Monday 6 January 2014

DJs and collecting societies in Poland: time for dialogue?

We bloggers receive a good deal of correspondence from readers, most of which never gets on to the blog. However, every so often we receive something worthy of reflection and discussion.  Here we have a message from veteran Polish DJ and editor of the DJs Portal Yahu Pawul, which will resonate with many people whose experience of copyright is usually with its hard end, at which arbitrary rules appear to govern their regular routines, rules which they find hard to understand or appreciate.  Writes Yahu:
"I'm an "old" deejay pioneer of the Polish disco scene - I started 1970 and continue at 61 :-)) I do also some work as a publisher against Polish copyright law's persecution of Polish deejays.

They (the copyright organisations here) work in strange ways -- it looks like corruption etc. -- and send the Police into the discotheques and arrest deejays as pirates, thieves, etc., which I find totally wrong!

We are deejays of discotheques and we are persecuted a lot in Poland because of the sources of the music we play.

Deejay persecutions are totally wrong because, if we play music, then club owners have to pay royalties for precisely what are mentioned on our report lists - for artists, authors, producers. It does not matter what the source is for our mp3 / music / tracks, the same royalties have to be paid.

They call deejays who download music from any internet source pirates. This is upside down and totally wrong, because deejays do not sell this music but play public only that which creates a profit for all - and most of all for artists, producers and authors!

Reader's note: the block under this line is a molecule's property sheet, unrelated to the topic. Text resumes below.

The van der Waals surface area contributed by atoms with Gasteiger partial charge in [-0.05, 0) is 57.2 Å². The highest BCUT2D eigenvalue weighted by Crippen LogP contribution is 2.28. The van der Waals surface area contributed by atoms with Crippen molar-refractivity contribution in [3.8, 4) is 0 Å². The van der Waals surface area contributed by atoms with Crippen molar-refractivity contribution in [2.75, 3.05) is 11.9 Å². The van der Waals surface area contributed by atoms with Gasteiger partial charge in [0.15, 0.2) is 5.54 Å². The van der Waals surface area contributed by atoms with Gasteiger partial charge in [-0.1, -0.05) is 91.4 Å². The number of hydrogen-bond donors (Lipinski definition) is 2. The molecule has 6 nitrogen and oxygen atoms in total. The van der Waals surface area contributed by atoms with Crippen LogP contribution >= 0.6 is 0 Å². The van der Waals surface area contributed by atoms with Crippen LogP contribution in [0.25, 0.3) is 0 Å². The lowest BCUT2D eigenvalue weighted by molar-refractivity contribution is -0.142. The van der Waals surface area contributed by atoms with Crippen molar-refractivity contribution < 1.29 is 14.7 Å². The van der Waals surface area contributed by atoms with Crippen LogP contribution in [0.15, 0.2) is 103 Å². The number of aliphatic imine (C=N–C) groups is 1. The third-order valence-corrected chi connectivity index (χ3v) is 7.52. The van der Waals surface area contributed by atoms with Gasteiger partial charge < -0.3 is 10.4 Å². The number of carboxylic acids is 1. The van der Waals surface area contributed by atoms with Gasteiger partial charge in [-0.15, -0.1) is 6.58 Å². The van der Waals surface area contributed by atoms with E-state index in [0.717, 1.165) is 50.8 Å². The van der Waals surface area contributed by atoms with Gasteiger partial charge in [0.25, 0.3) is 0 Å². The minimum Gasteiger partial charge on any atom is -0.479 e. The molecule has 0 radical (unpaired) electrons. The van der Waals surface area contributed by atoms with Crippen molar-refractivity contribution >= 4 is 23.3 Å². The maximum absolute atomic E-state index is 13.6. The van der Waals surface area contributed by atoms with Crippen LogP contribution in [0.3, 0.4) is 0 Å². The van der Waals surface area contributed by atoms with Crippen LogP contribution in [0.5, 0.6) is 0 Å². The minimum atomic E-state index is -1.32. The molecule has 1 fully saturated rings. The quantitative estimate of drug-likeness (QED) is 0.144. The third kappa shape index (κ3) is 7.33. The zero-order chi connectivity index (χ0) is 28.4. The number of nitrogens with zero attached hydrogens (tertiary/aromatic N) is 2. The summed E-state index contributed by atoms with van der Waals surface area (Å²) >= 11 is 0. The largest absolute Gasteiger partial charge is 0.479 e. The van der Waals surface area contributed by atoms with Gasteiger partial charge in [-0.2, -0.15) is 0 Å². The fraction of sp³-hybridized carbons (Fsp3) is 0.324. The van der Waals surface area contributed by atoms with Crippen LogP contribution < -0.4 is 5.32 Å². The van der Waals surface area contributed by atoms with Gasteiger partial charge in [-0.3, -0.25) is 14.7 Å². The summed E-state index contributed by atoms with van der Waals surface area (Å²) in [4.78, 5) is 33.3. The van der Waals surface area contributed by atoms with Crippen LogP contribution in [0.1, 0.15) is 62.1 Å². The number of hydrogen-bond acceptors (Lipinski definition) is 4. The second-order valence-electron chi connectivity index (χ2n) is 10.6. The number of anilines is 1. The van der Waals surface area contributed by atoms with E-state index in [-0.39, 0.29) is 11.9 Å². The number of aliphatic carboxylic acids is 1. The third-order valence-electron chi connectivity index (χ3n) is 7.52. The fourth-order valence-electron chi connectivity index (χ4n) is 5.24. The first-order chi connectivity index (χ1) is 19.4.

By the way, we in Poland need serious control of copyright organisations as to whether they do transfer 100% of the royalties they say they have the right to collect.

Is there any chance for cooperation with you against this wrong law in Poland as same as against those copyright organisations?"
It's not the way of the 1709 Blog to get involved in domestic law reform especially since, as a group of bloggers from different countries, with different professional or academic backgrounds and different perspectives, we can't easily reach consensus on a wide variety of issues.  However, what we can do is to offer people with different views and, in many cases, well-entrenched interests, a chance to debate and discuss their differences.  DJs don't share the anxiety that collecting societies have with regard to unauthorised or illicit downloads, and collecting societies don't often see a benefit to viewing, through the eyes of DJs, the little bit of world they both occupy. When both claim to benefit the interests of performers, composers and other rights owners, a little dialogue is in order.


Peter Herring said...

Unauthorised downloading by anyone without the consent of the copyright owner is by default theft. (Downloading from iTunes etc. for a payment carries with it implicit consent). It is the copyright owner which decides on the value of the recording. Record companies send free promo copies to the DJ's they wish to have them. DJ's can contact record companies and ask to be put on the mailing list. However for a DJ to download and claim immunity because of the use to which it is put does not negate the fact that it is still theft. If I take an orange without the consent of the orange's owner and give to someone in the hope they will like the flavour and buy an orange themselves ...

john r walker said...

"as to whether they do transfer 100% of the royalties they say they have the right to collect. "

Given that much of the music played is provably not of polish origin, a related question is: What percentage of the total royalties collected go to the persons who actually played and produced the music and/or How much is redistributed to acquaintances of the polish collection societies?

Anonymous said...

May be a good idea would be to collaborate with Younison (